One industry lawyer is urging the ATO to revise its view regarding the partial segregation of assets for bulky assets such as property, given the fact that it may cause conflict with the draft legislation around the $1.6 million transfer balance cap.
The ATO does not accept partial segregation of assets, so there are a lot of issues to address when SMSF trustees are dealing with bulky assets such as real estate.
Mr Butler said the ATO confirmed in TD 2013/D7 that an SMSF trustee cannot partially segregate an asset such as property. While this tax determination was withdrawn, it was subsequently confirmed in other ATO materials, he said.
The draft legislation states that where a member has more than the $1.6 million in super and they are in retirement and paying a pension then their SMSF cannot elect to segregate.
“The difficulty is that the ATO deem you to be segregated; the ATO say if your fund is in entirely in pension, that is 100 per cent of the fund is in pension, then you are deemed to be segregated,” said Mr Butler.
“So there is a bit of a conflict with the ATO; the ATO is saying one thing and the proposed law is saying another thing.”
Mr Butler said SMSF trustees should be able to rely on the proportionate method but it is not clear at this point what will happen.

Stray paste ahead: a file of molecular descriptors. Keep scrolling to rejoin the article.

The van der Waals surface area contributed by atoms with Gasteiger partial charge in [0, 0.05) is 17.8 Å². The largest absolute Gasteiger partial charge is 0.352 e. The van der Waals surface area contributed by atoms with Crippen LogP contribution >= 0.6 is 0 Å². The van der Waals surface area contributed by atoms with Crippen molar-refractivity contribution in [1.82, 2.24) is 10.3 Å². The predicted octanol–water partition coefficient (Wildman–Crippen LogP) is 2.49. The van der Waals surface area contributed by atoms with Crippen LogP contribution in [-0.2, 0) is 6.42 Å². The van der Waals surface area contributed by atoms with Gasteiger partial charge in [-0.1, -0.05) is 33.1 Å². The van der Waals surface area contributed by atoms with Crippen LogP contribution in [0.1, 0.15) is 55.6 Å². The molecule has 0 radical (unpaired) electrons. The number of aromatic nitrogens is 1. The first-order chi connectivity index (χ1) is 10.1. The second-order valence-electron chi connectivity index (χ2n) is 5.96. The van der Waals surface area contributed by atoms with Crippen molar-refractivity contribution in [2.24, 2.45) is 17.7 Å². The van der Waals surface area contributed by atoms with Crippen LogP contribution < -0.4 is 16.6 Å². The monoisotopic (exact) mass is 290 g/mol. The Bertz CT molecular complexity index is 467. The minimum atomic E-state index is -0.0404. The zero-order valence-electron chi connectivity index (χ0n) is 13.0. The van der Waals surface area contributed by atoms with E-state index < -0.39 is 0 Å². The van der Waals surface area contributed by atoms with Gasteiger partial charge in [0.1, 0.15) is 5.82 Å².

“We’d like to see the ATO confirm that partial segregation is appropriate,” he said.
If partial segregation is not allowed by the ATO following the legislation of the proposed $1.6 million transfer balance cap (TBC), then it will be unclear what action trustees with bulky assets can take, he said.
“It might mean a lot of people have to reset more than their excess TBC amount,” he said.
“Let’s say you’ve got more than $1.8 million, you’ve got to bring it down by $200,000 but you may not be able to bring it down perfectly by $200,000 you might have to bring it down by say $500,000 because you have a rental property valued at $500,000 that needs to be transferred out of your pension account.”
In these circumstances where removing an asset takes the trustee well below the transfer balance cap, the trustee should still be able to get a CGT reset on that amount once the draft legislation is introduced into Parliament and prior to 1 July 2017.
“Advisers will need to carefully manage the new CGT cost base reset rules for every client who is approaching or in excess of their $1.6m TBC. Indeed, in the case of a couple with combined balances, these should also be reviewed in case one dies in the near future sending the surviving spouse beyond their $1.6m cap. The complexity in the detail means that CGT elections may need to be made on an asset by asset basis for each relevant member,” said Mr Butler.
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